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National Endowment for the Humanities awards University of Dayton nearly $100K for creation of Paul Laurence Dunbar courses and archive

By Dave Larsen

The National Endowment for the Humanities awarded the University of Dayton nearly $100,000 to develop interdisciplinary courses and create a digital archive to help preserve the legacy of Dayton native Paul Laurence Dunbar, one of the first influential black poets in American literature.

The three-year, $99,992 implementation grant announced April 7 supports the “Paul Laurence Dunbar: Life, Works, and Legacy” project through the NEH’s Humanities Connections program.

“What is especially exciting about the project is that it will begin to make thousands of Dunbar writings and artifacts virtually accessible to scholars, students, educators and the general public,” said project co-director Jennifer Speed, research professor of religious studies and director of extramural funding and strategic resource development for the College of Arts and Sciences. “Anyone who wants to learn more about Dunbar's life and works will be able to consult the primary source materials without having to travel to an archive.”

The Dunbar Library and Archive created by the project will make materials accessible for search and use. It also will bridge the campus and Dayton communities through new, place-based courses and experiential learning opportunities co-created by faculty and community partners. The courses will span such disciplines as music, history, sociology and computer program design, with potential others to be added.

Dunbar (1872-1906) was one of the first black writers in the U.S. to attain national prominence, including publication in the Atlantic Monthly and The Saturday Evening Post. During his short life, he produced hundreds of poems, short stories, novels, plays, song lyrics, libretti, journals, essays, letters and political writings. Dunbar’s first editorial undertaking, The Tattler, a newspaper written for Dayton’s African American community, was printed on a press designed by his close friend and classmate, Orville Wright.

Speed’s project co-directors are Minnita Daniel-Cox, associate professor of music, and Ju Shen, assistant professor of computer science. In 2018, they received a one-year, $35,000 NEH planning grant to support a series of campus workshops in which faculty and staff from across the University, as well as community partners, provided input on the project.

The interdisciplinary collaboration began as an offshoot of research by Daniel-Cox, who in 2014 established the Dunbar Music Archive — an online, searchable database of music with texts by Dunbar.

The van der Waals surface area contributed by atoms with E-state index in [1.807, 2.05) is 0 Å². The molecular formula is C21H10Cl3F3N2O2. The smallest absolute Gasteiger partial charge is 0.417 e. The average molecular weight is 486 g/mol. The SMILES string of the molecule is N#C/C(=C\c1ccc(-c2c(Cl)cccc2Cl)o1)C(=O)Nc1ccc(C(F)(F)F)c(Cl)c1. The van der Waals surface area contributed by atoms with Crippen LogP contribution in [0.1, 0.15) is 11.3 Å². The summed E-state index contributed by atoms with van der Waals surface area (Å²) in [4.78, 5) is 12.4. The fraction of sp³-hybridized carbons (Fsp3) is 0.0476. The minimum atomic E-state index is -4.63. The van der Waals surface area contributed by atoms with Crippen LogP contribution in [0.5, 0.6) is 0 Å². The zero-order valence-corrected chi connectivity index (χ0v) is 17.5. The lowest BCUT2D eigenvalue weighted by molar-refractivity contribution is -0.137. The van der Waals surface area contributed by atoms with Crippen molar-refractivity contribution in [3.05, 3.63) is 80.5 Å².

“What began as a tool for my performing and teaching has evolved into a diverse program of courses with community partners, all sharing Dunbar as the common theme,” Daniel-Cox said. “It has truly been a labor of love to help preserve and celebrate Dunbar’s legacy and work.”

Now, the project will introduce students and faculty to digital humanities tools and investigative methods, and facilitate cross-disciplinary teaching and broaden engagement with Dunbar-related cultural materials. It also will integrate computer science with a number of humanities and social sciences disciplines.

“This interdisciplinary project particularly benefits our computer science students, who usually focus on technology development but do not pay much attention to experiential learning and location-based education,” said Shen, whose research and teaching focuses on virtual reality (VR). “The Dunbar project gives us a concrete example to link our technologies to a real story that happened in the local place, which motivates many students to design interactive VR systems to recover Dunbar's real life.”

The project leadership team is now recruiting the first faculty cohort to create or revise interdisciplinary courses, which will be offered starting in fall 2021. They also will start meeting with partners, community members and digital humanities consultants to refine the scope of the Dunbar Library and Archive.

Community partners include the National Park Service, which operates the Paul Laurence Dunbar House Historic Site in Dayton; Ohio History Connection in Columbus, which holds more than 10,000 Dunbar-related objects; and Dayton Metro Library, whose Dunbar Collection contains the only complete run of The Tattler and other Dunbar literary artifacts. Individual partners include Herbert Woodward Martin, English professor emeritus, and Dayton artist and educator Willis “Bing” Davis. The Center for Digital Humanities at Saint Louis University will serve as consultants.

Created in 1965 as an independent federal agency, the National Endowment for the Humanities supports research and learning in history, literature, philosophy and other areas of the humanities by funding selected, peer-reviewed proposals from across the nation. Launched in 2016, NEH’s Humanities Connections program offers grants of up to $100,000 for the development of a series of three or more linked courses focusing on significant humanities content.

For more information, visit the College’s Dunbar research website.

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